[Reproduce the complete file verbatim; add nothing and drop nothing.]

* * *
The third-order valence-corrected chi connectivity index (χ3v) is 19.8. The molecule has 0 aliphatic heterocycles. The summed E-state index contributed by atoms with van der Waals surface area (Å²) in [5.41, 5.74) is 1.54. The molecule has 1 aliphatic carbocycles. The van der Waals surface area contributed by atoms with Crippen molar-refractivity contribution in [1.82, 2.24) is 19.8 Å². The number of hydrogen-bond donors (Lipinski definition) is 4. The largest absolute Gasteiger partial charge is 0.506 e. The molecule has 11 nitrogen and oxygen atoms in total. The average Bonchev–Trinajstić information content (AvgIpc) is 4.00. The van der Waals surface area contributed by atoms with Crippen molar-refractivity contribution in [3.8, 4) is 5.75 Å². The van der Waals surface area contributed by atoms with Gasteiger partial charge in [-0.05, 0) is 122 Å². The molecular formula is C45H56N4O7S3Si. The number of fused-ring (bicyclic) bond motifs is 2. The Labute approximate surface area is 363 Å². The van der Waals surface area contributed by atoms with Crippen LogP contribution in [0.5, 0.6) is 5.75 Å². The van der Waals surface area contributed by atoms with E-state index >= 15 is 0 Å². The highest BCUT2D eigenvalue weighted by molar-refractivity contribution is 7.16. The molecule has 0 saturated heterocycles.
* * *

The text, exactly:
The third-order valence-corrected chi connectivity index (χ3v) is 19.8. The molecule has 0 aliphatic heterocycles. The summed E-state index contributed by atoms with van der Waals surface area (Å²) in [5.41, 5.74) is 1.54. The molecule has 1 aliphatic carbocycles. The van der Waals surface area contributed by atoms with Crippen molar-refractivity contribution in [1.82, 2.24) is 19.8 Å². The number of hydrogen-bond donors (Lipinski definition) is 4. The largest absolute Gasteiger partial charge is 0.506 e. The molecule has 11 nitrogen and oxygen atoms in total. The average Bonchev–Trinajstić information content (AvgIpc) is 4.00. The van der Waals surface area contributed by atoms with Crippen molar-refractivity contribution in [3.8, 4) is 5.75 Å². The van der Waals surface area contributed by atoms with Gasteiger partial charge in [-0.05, 0) is 122 Å². The molecular formula is C45H56N4O7S3Si. The number of fused-ring (bicyclic) bond motifs is 2. The Labute approximate surface area is 363 Å². The van der Waals surface area contributed by atoms with Crippen LogP contribution in [0.5, 0.6) is 5.75 Å². The van der Waals surface area contributed by atoms with E-state index >= 15 is 0 Å². The highest BCUT2D eigenvalue weighted by molar-refractivity contribution is 7.16. The molecule has 0 saturated heterocycles.